November 20, 2023 - 8:33 am
The master-planned community of Summerlin, which spans the Las Vegas Valley’s western edge, has many distinctive features that have become community identifiers, including double-tree-lined sidewalks, special light fixtures that minimize nighttime light pollution, roundabouts that keep traffic moving smoothly by reducing vehicular idling, and signature landscaping and architectural styles unique to each village or district.
Add to that a growing number of public art installations that help to create a strong sense of place and build community pride while adding color and meaning to special spaces.
According to Danielle Bisterfeldt, senior vice president of marketing and consumer experience for Summerlin, public art within a community has cultural, social and economic value via unique artistic expression.
“Public art, by its very definition, is accessible to all. Since Summerlin’s inception more than three decades ago, public art pieces were carefully commissioned and placed, usually in high-profile locations, to establish a true sense of place,” Bisterfeldt said. “Today, we are continuing to add to the collection with new and future commissions.”
One of the original sculptures in Summerlin is “Spirit Tower” by famed Nevada artist Rita Deanin Abbey, which graces the entrance to the Summerlin Library and Performing Arts Center. Standing more than 20 feet tall, the sculpture has long welcomed visitors to the library, which has become a symbol of culture in the community with performing groups and productions booked more than a year in advance.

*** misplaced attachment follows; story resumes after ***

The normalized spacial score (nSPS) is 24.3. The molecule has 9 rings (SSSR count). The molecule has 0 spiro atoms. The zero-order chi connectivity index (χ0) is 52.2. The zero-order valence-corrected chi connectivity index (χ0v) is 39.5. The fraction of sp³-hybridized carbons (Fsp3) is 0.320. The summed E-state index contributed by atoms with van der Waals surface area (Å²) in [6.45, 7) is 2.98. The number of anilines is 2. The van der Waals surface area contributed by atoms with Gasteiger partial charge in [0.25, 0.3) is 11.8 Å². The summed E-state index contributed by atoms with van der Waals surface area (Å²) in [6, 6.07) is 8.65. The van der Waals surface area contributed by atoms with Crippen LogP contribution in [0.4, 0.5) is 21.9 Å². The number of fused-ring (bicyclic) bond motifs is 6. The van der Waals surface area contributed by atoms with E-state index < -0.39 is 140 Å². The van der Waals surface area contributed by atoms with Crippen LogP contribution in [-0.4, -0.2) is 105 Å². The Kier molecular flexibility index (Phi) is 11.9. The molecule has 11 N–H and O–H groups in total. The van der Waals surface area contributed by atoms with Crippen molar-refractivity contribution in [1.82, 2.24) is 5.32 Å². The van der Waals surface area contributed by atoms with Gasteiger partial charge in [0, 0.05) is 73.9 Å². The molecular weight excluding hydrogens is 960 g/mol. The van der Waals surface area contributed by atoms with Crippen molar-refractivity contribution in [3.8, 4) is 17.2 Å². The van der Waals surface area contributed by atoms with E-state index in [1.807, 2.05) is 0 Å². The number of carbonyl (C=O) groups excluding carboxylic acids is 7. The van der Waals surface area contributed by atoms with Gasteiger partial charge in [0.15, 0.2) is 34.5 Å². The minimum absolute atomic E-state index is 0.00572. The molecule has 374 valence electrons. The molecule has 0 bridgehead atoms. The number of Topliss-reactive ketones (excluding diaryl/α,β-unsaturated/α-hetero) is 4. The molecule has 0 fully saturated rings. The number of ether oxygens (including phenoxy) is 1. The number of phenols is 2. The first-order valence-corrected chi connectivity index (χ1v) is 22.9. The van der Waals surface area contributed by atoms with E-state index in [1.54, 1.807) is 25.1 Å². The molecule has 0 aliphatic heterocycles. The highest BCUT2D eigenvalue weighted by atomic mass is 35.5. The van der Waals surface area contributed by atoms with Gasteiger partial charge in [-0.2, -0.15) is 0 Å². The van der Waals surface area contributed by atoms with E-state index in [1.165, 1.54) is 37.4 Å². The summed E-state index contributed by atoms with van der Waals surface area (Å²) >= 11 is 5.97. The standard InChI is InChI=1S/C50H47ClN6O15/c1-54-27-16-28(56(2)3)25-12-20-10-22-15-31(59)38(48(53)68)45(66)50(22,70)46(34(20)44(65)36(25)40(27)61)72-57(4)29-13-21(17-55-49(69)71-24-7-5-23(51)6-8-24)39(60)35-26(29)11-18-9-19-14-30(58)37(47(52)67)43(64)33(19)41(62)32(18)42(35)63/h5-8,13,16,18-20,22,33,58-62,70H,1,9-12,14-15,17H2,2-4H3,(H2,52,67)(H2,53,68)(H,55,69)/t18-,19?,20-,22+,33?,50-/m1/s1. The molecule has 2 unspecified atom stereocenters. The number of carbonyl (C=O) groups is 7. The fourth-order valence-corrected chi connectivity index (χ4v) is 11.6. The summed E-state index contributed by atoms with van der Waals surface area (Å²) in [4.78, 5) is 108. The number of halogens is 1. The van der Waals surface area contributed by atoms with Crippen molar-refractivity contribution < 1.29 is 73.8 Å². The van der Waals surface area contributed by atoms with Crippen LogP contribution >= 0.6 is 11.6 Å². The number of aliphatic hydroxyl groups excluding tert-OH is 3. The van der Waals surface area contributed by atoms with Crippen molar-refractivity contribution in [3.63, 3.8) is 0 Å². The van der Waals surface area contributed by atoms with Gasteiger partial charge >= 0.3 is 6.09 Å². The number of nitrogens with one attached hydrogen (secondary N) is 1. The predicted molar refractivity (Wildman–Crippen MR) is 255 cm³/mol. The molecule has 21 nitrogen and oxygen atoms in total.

Next door is the Donald W. Reynolds Cultural Center, home of Nevada Ballet Theatre, the state’s oldest professional performing arts organization, which recently marked its 50th anniversary. Built on land donated in part by Howard Hughes, developer of Summerlin, Nevada Ballet Theatre has long contributed to the cultural enrichment of both the immediate community and the greater Las Vegas Valley. At the entrance to the building, which houses the company’s administrative offices, practice facilities and student academy, is a bronze sculpture by Mario Jason.
Three places of business in Summerlin boast spectacular outdoor bronze sculptures, including “Engaging Curve” by Jon Seeman at Hills Center North Business Park; “Unity” by Archie Held at a business park across from the Trails Village Center; and “Flight Invoked” by Louis Longi at Roseman University of Health Sciences.
At Downtown Summerlin, the community’s urban core, the newest art installation is a giant mural that graces three sides of the 1700 Pavilion parking structure — the center’s newest and most iconic office building housing national, regional and local companies, including Wynn Design &Development, which occupies the top two floors.
Designed by local artist and Summerlin resident Bonnie Kelso, the mural features a unique perspective that allows guests walking past the building to enjoy a different visual experience than what is viewed from afar. And Kelso’s vision is authentic to her own Summerlin experience. Her design’s clean simplicity and use of color reflects the nearby Red Rock Canyon and celebrates Summerlin’s active, outdoor lifestyle.